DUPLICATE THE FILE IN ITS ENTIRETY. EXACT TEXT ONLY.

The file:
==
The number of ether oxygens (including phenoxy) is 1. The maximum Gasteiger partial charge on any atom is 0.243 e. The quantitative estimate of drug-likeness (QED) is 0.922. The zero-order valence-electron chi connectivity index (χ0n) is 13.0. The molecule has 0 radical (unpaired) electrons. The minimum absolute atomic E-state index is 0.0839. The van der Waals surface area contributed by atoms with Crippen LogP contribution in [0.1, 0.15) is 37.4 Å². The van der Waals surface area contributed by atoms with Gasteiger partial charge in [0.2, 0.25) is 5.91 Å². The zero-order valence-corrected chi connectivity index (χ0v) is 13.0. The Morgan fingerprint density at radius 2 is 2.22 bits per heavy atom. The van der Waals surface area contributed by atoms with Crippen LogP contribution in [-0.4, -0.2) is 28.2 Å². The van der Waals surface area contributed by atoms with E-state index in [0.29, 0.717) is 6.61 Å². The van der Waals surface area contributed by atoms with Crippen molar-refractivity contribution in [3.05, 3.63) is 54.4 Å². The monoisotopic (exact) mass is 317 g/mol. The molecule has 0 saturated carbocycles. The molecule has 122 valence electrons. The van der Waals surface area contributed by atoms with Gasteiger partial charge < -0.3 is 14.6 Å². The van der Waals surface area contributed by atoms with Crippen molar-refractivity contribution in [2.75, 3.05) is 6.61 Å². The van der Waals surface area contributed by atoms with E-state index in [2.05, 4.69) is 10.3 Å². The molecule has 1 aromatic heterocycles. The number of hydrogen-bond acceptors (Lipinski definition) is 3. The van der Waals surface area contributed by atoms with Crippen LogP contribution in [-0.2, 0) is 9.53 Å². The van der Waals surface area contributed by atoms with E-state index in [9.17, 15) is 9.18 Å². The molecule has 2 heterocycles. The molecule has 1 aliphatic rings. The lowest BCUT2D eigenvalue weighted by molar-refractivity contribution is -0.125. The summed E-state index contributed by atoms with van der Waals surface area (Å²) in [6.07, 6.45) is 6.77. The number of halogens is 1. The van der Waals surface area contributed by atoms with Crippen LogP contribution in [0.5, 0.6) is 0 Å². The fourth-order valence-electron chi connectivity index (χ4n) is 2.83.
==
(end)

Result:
The number of ether oxygens (including phenoxy) is 1. The maximum Gasteiger partial charge on any atom is 0.243 e. The quantitative estimate of drug-likeness (QED) is 0.922. The zero-order valence-electron chi connectivity index (χ0n) is 13.0. The molecule has 0 radical (unpaired) electrons. The minimum absolute atomic E-state index is 0.0839. The van der Waals surface area contributed by atoms with Crippen LogP contribution in [0.1, 0.15) is 37.4 Å². The van der Waals surface area contributed by atoms with Gasteiger partial charge in [0.2, 0.25) is 5.91 Å². The zero-order valence-corrected chi connectivity index (χ0v) is 13.0. The Morgan fingerprint density at radius 2 is 2.22 bits per heavy atom. The van der Waals surface area contributed by atoms with Crippen LogP contribution in [-0.4, -0.2) is 28.2 Å². The van der Waals surface area contributed by atoms with E-state index in [0.29, 0.717) is 6.61 Å². The van der Waals surface area contributed by atoms with Crippen molar-refractivity contribution in [3.05, 3.63) is 54.4 Å². The monoisotopic (exact) mass is 317 g/mol. The molecule has 0 saturated carbocycles. The molecule has 122 valence electrons. The van der Waals surface area contributed by atoms with Gasteiger partial charge < -0.3 is 14.6 Å². The van der Waals surface area contributed by atoms with Crippen molar-refractivity contribution in [2.75, 3.05) is 6.61 Å². The van der Waals surface area contributed by atoms with E-state index in [2.05, 4.69) is 10.3 Å². The molecule has 1 aromatic heterocycles. The number of hydrogen-bond acceptors (Lipinski definition) is 3. The van der Waals surface area contributed by atoms with Crippen LogP contribution in [-0.2, 0) is 9.53 Å². The van der Waals surface area contributed by atoms with E-state index in [9.17, 15) is 9.18 Å². The molecule has 2 heterocycles. The molecule has 1 aliphatic rings. The lowest BCUT2D eigenvalue weighted by molar-refractivity contribution is -0.125. The summed E-state index contributed by atoms with van der Waals surface area (Å²) in [6.07, 6.45) is 6.77. The number of halogens is 1. The van der Waals surface area contributed by atoms with Crippen LogP contribution in [0.5, 0.6) is 0 Å². The fourth-order valence-electron chi connectivity index (χ4n) is 2.83.